The last of the three co-founders is Michele D’Aliessi, he is the present COO of Superfluid and co-founder of Ympact – a non-profit organization aiming to push younger generations into entrepreneurial action. His past experience includes working as a Venture Scout in PoliHub, Head of Growth for Makr Shakr, Digital Industry Lead at the European Institute of Innovation and Technology. He is also currently working as an Advisor in Token Economics for Fabric Ventures, and as a Visiting Lecturer in Blockchain Technology at Bayes Business School.
The rest of the core team has past experience in numerous fintech firms and can be found on the platform’s webpage about section.
On February 8, 2022, the Superfluid protocol was hacked, resulting in the loss of 11’008 MATIC, 1’507’931 MOCA, 28 ETH, 39’357 sdam3CRV, 19’387’874 QI, 44’581 SDT, 23’653 STACK, and 562’834 USDC. The attack targeted Superfluid’s host contract by exploiting a vulnerability in it, which allowed the malicious party to fool the serialized state managed by the host contract, where all the context an agreement function needs to know is held. In less than 24 hours, the Superfluid team released a medium article describing the incident, managed to find and patch the vulnerability, and start a compensation plan, after the affected parties agreed to it. A $1M bounty was proposed to the attacker, however, they did not respond to the proposal.
Superfluid audit can be found in the protocol dashboard on this webpage.
Superfluid is sponsoring the 2022 ETHDenver Hackathon (February 11th – 20th, 2022) as well as the Road to Web3 2022 Hackathon, running from February 3rd – 8th, 2022 created by ETH Global and Polygon.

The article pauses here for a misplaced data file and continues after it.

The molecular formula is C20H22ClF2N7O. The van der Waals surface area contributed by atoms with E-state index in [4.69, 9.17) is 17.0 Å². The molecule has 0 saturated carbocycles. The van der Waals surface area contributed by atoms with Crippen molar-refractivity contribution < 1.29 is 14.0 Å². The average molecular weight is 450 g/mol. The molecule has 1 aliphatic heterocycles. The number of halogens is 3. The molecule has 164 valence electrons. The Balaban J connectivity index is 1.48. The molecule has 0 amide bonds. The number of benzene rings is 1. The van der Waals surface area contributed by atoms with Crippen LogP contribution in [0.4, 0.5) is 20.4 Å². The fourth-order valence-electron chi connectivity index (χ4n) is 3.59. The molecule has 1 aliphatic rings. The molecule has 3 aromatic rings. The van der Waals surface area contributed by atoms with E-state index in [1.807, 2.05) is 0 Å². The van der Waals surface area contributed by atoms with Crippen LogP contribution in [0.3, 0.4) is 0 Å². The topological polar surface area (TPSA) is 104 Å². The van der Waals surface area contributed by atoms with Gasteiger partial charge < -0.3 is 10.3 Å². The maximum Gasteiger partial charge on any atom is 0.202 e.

Some of the project’s partners include Opolis, which offers employment benefits and shared services to independent contractors, freelancers, digital nomads etc., as well as Roji – a platform making real assets like artwork, collectibles, and real-estate digital by wrapping them in NFTs and ensuring they represent ownership in a legally sound way, with ongoing compliance.
Superfluid is also working with EPNS to add a decentralized communication layer to its protocol. Minerva Wallet, created by lab10 collective launched MIVA, the first native SuperToken on the xDai network innovating airdrops by airstreaming their token to the platform users leveraging Superfluid.
The project is working on launching on more L2 solutions to gain exposure to a wider audience of users and developers. The team behind the company believes we are in “the dawn of networked cash flows” – the company’s streams of money.
With the expansion to multi-chain EVMs, the developers plan to build the tools for Superfluid-powered dApps to “prosper across different environments”, and to work on the wider acceptance of Super Tokens across the ecosystem.